Dr. Smith died in 1950 and Sister Ignatia later went to Cleveland Charity Hospital. The name Rosary Hall Solarium came about because permission to erect the Cleveland ward came on the feast of the Holy Rosary and because the initials of the A.A. co-founder were RHS.
What goes on at Rosary Hall?
Backbone of the program is the famous “Twelve Steps” of the A.A. Basically, this involves an admission by the victim that he is powerless to help himself, followed by a decision to turn his will and life over to the care of God.
Rosary Hall has its own chapel where patients pray the Rosary every day at 3 P.M., invoking God’s help and that of Our Lady of Perpetual Help, patroness of alcoholics.
To gain access to Rosary Hall, a person must be sponsored by a member of Alcoholics Anonymous in good standing. He must have the desire not only to get sober but also to remain sober. The patient’s five-day stay is a retreat from the outside world and the habits which caused his collapse. There are no radios, TV sets, newspapers, or magazines — nothing but A.A. literature and other reading in keeping with the program.
The physical therapy used is the most modern known to medical science. Doctors as well as priests are essential on the road to recovery.
Patients may have no visitors except members of A.A. who are welcome from 9 A.M. till 9 P.M. The conversation is turned to alcoholism and its problems. Every evening a member of A.A. comes to conduct a brief meeting for patients.
An essential element of Rosary Hall is its coffee bar, open all the time. There is also a kitchen and an icebox well stocked with food. Main items are milk and citrus juice, for the alcoholic is frequently an undernourished person. The patients are encouraged to eat at will.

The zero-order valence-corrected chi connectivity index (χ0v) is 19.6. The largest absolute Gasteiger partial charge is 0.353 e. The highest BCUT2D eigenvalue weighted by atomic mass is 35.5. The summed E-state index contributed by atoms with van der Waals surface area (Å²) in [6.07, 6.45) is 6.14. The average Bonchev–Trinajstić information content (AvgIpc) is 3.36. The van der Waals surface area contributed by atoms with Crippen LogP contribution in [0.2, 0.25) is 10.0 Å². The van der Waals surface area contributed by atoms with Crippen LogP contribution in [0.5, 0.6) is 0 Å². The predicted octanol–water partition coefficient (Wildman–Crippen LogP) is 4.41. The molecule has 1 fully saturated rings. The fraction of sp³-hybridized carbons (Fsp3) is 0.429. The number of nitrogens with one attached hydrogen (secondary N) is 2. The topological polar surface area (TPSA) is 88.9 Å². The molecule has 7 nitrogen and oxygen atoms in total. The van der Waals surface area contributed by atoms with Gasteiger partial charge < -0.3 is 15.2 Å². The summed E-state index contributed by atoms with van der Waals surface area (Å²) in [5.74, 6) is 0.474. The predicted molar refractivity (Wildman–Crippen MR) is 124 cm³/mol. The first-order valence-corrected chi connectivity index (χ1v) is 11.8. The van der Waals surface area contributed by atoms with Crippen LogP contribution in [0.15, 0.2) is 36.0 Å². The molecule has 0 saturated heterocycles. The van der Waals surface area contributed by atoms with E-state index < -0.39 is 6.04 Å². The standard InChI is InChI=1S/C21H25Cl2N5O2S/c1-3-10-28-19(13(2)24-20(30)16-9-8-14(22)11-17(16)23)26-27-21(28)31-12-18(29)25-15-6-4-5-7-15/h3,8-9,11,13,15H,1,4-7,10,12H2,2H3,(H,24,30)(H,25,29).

Rosary Hall’s program has restored many alcoholics to useful and happy lives. It is essentially a spiritual program, demanding humility and constant prayer for God’s help. Charity is involved, too, because A.A.’s, once they stop drinking, devote much of their time to helping others who are in the plight from which they were rescued.
In Rosary Hall, all the rooms but one are for more than one patient, because it is not good for an A.A., usually, to be alone. There is one private room for difficult cases in the worst stages. Sister Ignatia calls it the “defrosting room.”
Rosary Hall was fitted out by A.A.’s. As soon as the project was initiated they swarmed in and took the details out of Sister Ignatia’s hands. “Just let us worry about that,” became the repeated injunction to her.
A.A.’s with all kinds of occupations volunteered their services. Catholics, Protestants, and Jews — they all sent money or contributed labor. Sometimes they broke down as they recalled their own decline and how Sister Ignatia and others had helped them out.